NASA Achieves Perfection: Images of the Sun

Rebekah Gordon

On February 6, NASA completed a huge achievement: sending twin STERO probes into position on opposite sides of the sun to send back uninterrupted images and video of the sun. It’s official; the sun is a sphere.

“For the first time ever, we can watch solar activity in its full 3-dimensional glory,” says Angelos Vourlidas, a member of the STEREO science team at the Naval Research Lab in Washington, DC. NASA also released a 3D video of the sun on Super Bowl Sunday, which you can watch on NASA’s homepage. “This is a big moment in solar physics,” says Vourlidas. “STEREO has revealed the sun as it really is–a sphere of hot plasma and intricately woven magnetic fields.”

Each STEREO probe photographs half of the sun and beams the images back to Earth. Researchers and scientists combine the two views to create a perfect sphere. However, STERO doesn’t project normal images. STEREO’s telescopes are tuned to four wavelengths of extreme ultraviolet radiation selected to trace key aspects of solar activity such as flares, tsunamis, and magnetic filaments. Nothing escapes their attention. “With data like these, we can fly around the sun to see what’s happening over the horizon—without ever leaving our desks,” says STEREO program scientist Lika Guhathakurta at NASA headquarters. “I expect great advances in theoretical solar physics and space weather forecasting.”

In the past, an active sunspot could emerge on the far side of the sun completely hidden from Earth. Then, the sun’s rotation could turn that region toward our planet, spitting flares and clouds of plasma, with little warning. “Not anymore,” says Bill Murtagh, a senior forecaster at NOAA’s Space Weather Prediction Center in Boulder, Colorado. “Farside active regions can no longer take us by surprise. Thanks to STEREO, we know they’re coming.”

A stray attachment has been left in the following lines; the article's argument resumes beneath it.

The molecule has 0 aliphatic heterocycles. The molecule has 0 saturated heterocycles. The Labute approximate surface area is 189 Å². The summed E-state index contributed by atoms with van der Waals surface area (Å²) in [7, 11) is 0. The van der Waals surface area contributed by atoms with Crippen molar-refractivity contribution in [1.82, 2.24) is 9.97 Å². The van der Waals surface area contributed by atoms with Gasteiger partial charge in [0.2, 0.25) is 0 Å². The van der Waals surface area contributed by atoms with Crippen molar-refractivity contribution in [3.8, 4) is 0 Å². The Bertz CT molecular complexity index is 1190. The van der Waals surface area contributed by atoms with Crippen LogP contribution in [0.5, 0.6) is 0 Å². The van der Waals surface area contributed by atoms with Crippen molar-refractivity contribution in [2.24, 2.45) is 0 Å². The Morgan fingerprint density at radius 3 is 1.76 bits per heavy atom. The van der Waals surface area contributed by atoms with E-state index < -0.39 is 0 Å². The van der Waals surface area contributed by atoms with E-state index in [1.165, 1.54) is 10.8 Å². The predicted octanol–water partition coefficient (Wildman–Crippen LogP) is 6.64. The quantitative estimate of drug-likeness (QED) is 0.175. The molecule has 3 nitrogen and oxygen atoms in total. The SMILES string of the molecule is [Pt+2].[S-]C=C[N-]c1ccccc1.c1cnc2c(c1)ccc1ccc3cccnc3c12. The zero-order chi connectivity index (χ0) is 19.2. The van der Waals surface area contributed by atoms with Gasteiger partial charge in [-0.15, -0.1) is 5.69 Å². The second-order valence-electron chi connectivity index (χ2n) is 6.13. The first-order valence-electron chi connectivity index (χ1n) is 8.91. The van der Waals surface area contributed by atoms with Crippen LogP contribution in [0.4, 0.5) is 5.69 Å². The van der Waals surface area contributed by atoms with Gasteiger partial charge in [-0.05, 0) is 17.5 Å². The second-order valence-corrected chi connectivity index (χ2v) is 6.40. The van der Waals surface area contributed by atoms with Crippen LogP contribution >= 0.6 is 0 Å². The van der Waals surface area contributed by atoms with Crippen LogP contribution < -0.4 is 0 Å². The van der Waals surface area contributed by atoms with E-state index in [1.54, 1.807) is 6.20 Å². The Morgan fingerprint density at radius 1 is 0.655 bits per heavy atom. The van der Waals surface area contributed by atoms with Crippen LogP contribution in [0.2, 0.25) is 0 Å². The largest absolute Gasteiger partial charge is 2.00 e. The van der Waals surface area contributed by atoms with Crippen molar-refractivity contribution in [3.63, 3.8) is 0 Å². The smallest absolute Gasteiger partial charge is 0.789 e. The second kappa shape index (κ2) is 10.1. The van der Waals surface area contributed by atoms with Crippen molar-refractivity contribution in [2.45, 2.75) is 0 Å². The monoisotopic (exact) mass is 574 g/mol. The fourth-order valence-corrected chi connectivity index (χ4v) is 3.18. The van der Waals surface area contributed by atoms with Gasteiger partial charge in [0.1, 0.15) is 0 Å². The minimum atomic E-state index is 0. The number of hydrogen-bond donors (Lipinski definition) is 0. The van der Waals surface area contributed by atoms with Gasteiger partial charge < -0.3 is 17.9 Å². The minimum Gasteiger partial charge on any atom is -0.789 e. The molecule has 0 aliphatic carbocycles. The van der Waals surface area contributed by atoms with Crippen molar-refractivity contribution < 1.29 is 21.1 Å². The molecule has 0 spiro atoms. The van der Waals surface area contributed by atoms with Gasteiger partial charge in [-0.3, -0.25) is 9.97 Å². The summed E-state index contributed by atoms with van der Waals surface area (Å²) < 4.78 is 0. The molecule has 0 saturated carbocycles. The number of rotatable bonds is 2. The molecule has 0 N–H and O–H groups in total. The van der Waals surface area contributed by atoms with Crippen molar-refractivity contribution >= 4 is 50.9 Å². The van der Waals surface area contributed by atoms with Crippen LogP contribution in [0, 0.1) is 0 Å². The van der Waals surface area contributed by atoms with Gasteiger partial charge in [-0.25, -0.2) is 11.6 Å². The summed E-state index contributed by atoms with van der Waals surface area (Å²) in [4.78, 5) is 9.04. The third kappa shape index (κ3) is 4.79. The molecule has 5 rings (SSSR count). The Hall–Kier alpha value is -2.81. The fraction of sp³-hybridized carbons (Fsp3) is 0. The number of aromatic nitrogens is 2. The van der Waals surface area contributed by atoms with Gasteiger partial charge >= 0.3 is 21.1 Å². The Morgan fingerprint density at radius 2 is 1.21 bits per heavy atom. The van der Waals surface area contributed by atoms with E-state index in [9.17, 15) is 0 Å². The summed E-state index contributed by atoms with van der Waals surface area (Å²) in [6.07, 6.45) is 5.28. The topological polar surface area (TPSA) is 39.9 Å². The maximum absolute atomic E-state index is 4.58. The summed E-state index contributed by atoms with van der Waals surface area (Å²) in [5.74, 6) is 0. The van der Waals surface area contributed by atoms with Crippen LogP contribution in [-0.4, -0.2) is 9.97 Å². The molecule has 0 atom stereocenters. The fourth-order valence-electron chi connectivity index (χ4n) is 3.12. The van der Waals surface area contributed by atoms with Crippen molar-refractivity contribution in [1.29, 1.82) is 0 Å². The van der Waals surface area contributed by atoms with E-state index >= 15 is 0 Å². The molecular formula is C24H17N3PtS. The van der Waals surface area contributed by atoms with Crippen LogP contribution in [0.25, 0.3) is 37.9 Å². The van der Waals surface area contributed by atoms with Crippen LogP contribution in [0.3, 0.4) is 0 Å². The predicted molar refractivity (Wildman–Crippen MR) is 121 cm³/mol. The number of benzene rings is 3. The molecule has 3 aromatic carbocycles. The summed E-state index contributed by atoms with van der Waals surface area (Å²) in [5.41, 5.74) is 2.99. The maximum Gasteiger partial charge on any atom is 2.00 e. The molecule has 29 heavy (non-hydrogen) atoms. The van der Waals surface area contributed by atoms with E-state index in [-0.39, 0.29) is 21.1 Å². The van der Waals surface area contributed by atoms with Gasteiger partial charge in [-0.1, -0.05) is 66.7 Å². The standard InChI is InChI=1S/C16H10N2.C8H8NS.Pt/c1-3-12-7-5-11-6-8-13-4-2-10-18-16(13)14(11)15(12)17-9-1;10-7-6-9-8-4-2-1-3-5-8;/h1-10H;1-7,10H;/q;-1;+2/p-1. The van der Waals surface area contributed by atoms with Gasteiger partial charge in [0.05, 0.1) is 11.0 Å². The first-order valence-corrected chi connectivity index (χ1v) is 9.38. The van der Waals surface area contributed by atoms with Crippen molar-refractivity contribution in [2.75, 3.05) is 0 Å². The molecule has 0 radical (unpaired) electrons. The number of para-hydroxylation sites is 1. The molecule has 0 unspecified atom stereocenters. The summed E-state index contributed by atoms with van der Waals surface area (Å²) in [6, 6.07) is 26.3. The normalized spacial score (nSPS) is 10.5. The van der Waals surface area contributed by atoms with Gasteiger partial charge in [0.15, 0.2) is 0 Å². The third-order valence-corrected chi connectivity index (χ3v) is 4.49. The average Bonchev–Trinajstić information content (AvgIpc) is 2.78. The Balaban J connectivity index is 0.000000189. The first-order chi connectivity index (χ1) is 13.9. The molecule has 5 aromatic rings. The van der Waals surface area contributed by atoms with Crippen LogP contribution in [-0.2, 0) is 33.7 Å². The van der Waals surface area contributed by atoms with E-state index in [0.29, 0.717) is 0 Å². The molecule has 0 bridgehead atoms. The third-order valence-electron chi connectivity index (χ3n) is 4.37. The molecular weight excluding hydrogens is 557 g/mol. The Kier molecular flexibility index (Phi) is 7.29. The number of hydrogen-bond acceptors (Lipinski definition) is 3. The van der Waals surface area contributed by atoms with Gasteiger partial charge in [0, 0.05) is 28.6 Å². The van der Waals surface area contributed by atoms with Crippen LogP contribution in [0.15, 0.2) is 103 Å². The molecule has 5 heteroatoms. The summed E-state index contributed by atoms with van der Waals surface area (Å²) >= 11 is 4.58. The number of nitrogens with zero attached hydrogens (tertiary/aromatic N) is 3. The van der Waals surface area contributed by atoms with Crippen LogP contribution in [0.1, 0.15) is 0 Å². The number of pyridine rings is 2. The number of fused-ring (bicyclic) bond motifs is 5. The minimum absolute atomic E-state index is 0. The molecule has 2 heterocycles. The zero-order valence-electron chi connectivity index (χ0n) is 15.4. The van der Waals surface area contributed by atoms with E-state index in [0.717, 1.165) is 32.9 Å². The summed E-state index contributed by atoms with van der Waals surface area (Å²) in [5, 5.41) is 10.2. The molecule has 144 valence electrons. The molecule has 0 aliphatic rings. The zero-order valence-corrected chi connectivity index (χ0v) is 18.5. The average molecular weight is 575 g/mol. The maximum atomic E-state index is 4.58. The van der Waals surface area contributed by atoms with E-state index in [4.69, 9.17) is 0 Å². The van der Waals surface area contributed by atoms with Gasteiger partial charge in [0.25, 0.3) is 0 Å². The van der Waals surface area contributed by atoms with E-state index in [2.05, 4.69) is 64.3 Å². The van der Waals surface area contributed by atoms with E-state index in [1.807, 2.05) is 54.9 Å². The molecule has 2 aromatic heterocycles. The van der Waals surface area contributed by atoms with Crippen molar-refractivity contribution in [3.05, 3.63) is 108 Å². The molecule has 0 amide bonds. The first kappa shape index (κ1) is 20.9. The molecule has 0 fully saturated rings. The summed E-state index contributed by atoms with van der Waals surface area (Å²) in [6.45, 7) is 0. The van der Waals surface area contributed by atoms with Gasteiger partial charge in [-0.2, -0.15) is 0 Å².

NOAA is already using 3D STEREO models of CMEs (billion-ton clouds of plasma ejected by the sun) to improve space weather forecasts for airlines, power companies, satellite operators, and other customers. The full sun view should improve those forecasts even more. Yet, these forecasting benefits aren’t just limited to Earth. “With this nice global model, we can now track solar storms heading toward other planets, too,” points out Guhathakurta. “This is important for NASA missions to Mercury, Mars, asteroids … you name it.” These probes are working together to project images of the entire globe for the next 8 years.

The new view could reveal connections previously overlooked. For instance, researchers have long suspected that solar activity can “go global,” with eruptions on opposite sides of the sun triggering and feeding off of one another. Now they can actually study the phenomenon as it is going on. The Great Eruption of August 2010 engulfed about 2/3rd of the stellar surface with dozens of mutually interacting flares, shock waves, and reverberating filaments. Much of the action was hidden from Earth, but plainly visible to the STEREO probes. “There are many fundamental puzzles underlying solar activity,” says Vourlidas. “By monitoring the whole sun, we can find missing pieces.”

More images and movies will be released in the next days and weeks to come, so stay tuned!